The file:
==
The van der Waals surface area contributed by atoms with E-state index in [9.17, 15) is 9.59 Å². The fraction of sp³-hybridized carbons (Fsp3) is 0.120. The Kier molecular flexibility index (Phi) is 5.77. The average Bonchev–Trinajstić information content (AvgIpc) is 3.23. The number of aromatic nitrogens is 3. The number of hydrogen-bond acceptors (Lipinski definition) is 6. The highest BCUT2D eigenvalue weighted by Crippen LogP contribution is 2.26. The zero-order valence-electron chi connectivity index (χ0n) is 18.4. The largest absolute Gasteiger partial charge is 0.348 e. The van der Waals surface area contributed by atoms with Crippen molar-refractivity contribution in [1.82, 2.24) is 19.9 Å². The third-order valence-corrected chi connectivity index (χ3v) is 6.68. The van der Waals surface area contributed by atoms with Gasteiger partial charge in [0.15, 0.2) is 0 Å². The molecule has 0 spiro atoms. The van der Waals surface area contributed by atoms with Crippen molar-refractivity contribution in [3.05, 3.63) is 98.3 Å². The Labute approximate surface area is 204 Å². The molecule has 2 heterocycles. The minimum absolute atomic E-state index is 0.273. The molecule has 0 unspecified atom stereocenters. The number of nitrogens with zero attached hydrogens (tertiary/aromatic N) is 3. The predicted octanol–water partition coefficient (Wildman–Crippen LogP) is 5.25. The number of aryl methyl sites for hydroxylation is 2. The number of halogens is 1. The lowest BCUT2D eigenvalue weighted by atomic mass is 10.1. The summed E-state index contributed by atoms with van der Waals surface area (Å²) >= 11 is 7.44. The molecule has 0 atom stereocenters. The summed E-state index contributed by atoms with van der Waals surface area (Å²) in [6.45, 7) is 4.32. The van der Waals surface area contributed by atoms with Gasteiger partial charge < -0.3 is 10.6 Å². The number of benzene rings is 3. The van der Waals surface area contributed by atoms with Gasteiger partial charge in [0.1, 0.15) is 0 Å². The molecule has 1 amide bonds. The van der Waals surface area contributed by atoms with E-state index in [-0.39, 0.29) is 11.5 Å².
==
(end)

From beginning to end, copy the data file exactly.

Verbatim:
The van der Waals surface area contributed by atoms with E-state index in [9.17, 15) is 9.59 Å². The fraction of sp³-hybridized carbons (Fsp3) is 0.120. The Kier molecular flexibility index (Phi) is 5.77. The average Bonchev–Trinajstić information content (AvgIpc) is 3.23. The number of aromatic nitrogens is 3. The number of hydrogen-bond acceptors (Lipinski definition) is 6. The highest BCUT2D eigenvalue weighted by Crippen LogP contribution is 2.26. The zero-order valence-electron chi connectivity index (χ0n) is 18.4. The largest absolute Gasteiger partial charge is 0.348 e. The van der Waals surface area contributed by atoms with Crippen molar-refractivity contribution in [1.82, 2.24) is 19.9 Å². The third-order valence-corrected chi connectivity index (χ3v) is 6.68. The van der Waals surface area contributed by atoms with Gasteiger partial charge in [0.15, 0.2) is 0 Å². The molecule has 0 spiro atoms. The van der Waals surface area contributed by atoms with Crippen molar-refractivity contribution in [3.05, 3.63) is 98.3 Å². The Labute approximate surface area is 204 Å². The molecule has 2 heterocycles. The minimum absolute atomic E-state index is 0.273. The molecule has 0 unspecified atom stereocenters. The number of nitrogens with zero attached hydrogens (tertiary/aromatic N) is 3. The predicted octanol–water partition coefficient (Wildman–Crippen LogP) is 5.25. The number of aryl methyl sites for hydroxylation is 2. The number of halogens is 1. The lowest BCUT2D eigenvalue weighted by atomic mass is 10.1. The summed E-state index contributed by atoms with van der Waals surface area (Å²) >= 11 is 7.44. The molecule has 0 atom stereocenters. The summed E-state index contributed by atoms with van der Waals surface area (Å²) in [6.45, 7) is 4.32. The van der Waals surface area contributed by atoms with Gasteiger partial charge < -0.3 is 10.6 Å². The number of benzene rings is 3. The van der Waals surface area contributed by atoms with Gasteiger partial charge in [0.1, 0.15) is 0 Å². The molecule has 1 amide bonds. The van der Waals surface area contributed by atoms with E-state index in [-0.39, 0.29) is 11.5 Å².